John Emms England

1-16-1844 Blofield, ENG – 11-1-1912 Lyndhurst, ENG

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Emms, John

John Emms was born in Norfolk son of the amateur artist Henry William Emms. He became an avid hunter and became famous for his paintings of horses, and of dogs, particularly foxhounds and terriers. His paintings are signed “Jno Emms”.

He married Fanny Primmer of Lyndhurst, Hampshire, in 1880. The couple lived in London for a time but returned to Lyndhurst in 1881 and built a large house and studio named The Firs, where Emms lived for the rest of his life. In Lyndhurst, he became exposed to an outdoor lifestyle and he became an enthusiastic sportsman, especially fond of hunting and of horseback riding.

John Emms began exhibiting his paintings at the Royal Academy of London in 1866. There he became studio assistant fo Frederick Leighton, later Lord Leighton, and in this capacity traveled to New Forest in Lyndhurst to do a fresco, The Ten Virgins, at Lyndhurst Parish Church in Hampshire.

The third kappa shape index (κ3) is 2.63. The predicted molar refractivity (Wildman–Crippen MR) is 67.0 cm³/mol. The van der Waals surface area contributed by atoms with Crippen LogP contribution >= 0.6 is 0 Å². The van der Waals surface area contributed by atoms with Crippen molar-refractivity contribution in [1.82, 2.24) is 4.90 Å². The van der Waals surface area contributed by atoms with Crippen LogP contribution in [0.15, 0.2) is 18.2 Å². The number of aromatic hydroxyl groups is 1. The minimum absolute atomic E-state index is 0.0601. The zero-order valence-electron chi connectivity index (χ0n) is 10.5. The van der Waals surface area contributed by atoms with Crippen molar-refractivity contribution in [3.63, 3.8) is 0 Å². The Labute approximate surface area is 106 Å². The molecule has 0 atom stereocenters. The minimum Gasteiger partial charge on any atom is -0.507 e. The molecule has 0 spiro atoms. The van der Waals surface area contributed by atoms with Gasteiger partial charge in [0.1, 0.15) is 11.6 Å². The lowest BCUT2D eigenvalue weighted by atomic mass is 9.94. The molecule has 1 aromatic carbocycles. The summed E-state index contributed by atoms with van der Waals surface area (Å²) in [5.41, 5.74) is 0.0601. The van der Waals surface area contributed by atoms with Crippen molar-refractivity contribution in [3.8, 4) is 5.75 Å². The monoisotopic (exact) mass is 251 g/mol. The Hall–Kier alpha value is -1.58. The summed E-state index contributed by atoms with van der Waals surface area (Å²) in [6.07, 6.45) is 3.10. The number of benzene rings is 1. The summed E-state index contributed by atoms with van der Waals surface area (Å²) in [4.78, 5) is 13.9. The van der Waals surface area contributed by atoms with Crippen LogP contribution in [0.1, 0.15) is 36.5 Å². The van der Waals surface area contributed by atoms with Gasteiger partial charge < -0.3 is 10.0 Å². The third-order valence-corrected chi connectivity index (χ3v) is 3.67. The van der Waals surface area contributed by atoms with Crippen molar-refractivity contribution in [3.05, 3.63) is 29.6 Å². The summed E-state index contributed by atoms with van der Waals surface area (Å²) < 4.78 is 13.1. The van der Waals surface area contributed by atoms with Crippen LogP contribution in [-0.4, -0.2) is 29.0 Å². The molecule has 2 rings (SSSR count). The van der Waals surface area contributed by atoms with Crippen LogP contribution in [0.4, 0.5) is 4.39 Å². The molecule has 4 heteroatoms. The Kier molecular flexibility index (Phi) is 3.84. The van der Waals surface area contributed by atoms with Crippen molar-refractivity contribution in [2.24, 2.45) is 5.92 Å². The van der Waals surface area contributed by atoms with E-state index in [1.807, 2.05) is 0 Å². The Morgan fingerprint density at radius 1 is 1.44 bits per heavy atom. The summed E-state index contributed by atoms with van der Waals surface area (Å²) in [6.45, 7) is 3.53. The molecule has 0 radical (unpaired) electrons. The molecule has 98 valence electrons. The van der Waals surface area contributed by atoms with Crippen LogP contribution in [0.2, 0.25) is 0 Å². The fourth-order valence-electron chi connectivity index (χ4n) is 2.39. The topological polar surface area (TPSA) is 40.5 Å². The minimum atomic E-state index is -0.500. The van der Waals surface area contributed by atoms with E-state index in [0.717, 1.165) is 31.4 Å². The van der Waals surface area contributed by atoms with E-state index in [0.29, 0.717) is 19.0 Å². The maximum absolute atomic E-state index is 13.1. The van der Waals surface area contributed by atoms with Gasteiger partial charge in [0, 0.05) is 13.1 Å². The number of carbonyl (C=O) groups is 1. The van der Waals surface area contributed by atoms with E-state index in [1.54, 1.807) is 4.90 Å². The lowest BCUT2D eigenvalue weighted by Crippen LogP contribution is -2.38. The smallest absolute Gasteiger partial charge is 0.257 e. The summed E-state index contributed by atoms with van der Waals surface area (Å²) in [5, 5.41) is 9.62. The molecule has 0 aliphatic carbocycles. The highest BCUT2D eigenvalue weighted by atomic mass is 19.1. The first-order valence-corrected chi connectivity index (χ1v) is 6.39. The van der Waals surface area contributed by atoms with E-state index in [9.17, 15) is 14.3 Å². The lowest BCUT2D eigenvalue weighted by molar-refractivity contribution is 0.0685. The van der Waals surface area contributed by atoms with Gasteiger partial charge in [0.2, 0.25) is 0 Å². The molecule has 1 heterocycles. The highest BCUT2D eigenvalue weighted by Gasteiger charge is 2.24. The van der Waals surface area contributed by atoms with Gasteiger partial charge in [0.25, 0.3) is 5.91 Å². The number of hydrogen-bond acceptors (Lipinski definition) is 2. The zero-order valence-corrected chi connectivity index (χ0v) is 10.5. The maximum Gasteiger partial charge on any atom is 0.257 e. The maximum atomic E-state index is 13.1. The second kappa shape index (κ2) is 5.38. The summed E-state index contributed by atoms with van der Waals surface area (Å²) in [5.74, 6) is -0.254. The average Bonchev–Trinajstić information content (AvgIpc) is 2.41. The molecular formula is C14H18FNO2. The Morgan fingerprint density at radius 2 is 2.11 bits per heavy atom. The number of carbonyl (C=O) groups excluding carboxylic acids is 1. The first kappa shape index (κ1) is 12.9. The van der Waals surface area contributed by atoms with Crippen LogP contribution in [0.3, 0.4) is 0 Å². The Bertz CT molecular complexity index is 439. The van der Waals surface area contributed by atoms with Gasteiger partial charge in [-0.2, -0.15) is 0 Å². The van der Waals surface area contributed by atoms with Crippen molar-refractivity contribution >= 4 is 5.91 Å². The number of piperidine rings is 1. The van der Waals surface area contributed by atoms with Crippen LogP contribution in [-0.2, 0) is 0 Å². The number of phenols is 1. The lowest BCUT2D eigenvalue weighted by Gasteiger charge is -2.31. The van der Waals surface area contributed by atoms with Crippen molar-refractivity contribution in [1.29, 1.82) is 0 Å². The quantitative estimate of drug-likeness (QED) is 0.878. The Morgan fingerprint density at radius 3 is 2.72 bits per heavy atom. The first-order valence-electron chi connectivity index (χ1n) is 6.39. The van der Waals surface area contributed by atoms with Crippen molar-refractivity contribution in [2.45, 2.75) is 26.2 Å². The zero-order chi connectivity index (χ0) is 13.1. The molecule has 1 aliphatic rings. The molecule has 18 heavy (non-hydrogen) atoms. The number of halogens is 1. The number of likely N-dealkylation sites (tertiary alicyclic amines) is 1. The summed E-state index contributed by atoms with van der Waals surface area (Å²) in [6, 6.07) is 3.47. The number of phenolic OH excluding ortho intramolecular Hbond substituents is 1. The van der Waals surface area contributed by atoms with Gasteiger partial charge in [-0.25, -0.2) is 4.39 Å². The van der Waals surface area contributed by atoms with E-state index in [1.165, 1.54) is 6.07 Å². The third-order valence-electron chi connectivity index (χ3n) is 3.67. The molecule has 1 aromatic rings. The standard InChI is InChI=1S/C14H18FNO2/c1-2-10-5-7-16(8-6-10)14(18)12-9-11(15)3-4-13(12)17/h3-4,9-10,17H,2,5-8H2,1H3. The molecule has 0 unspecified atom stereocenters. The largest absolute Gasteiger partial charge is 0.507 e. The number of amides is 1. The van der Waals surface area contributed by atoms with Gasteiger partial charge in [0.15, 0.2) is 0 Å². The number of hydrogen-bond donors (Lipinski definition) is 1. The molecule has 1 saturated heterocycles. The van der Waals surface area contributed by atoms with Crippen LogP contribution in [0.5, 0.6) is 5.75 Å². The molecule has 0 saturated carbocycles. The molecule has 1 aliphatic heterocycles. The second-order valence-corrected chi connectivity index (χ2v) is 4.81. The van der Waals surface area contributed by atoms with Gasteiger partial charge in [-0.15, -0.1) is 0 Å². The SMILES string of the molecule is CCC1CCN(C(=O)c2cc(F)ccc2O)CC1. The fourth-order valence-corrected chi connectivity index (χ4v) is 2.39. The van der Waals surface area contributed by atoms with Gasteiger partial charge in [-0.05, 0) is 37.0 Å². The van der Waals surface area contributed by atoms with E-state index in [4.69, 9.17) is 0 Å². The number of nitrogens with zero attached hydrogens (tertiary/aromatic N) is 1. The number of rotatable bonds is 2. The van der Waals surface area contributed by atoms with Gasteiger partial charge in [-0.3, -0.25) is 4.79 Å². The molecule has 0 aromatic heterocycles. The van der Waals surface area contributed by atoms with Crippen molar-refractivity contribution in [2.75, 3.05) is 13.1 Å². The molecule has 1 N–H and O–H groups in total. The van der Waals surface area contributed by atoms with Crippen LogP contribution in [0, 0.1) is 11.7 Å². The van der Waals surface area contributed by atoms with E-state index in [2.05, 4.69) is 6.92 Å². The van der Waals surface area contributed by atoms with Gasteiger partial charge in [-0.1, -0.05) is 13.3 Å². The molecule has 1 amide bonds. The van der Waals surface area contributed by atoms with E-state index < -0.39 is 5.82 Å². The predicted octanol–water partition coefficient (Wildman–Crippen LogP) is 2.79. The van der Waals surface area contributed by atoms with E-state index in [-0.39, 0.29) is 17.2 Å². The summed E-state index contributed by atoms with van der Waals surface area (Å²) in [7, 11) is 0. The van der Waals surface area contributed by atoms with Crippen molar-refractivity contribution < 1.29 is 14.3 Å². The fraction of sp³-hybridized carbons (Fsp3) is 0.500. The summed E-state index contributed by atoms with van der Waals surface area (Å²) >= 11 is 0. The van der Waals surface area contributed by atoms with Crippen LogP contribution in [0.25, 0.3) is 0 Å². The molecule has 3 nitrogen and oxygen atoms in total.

His painting of "Callum" a Dandie Dinmont Terrier hangs in the National Gallery of Scotland.

John Emms is considered a painter of great ability. His painting The New Forest Foxhounds is valued at an estimated $1.0 million.

Art Movement: Naturalism
Influences: Frederick Leighton
Traveled: England
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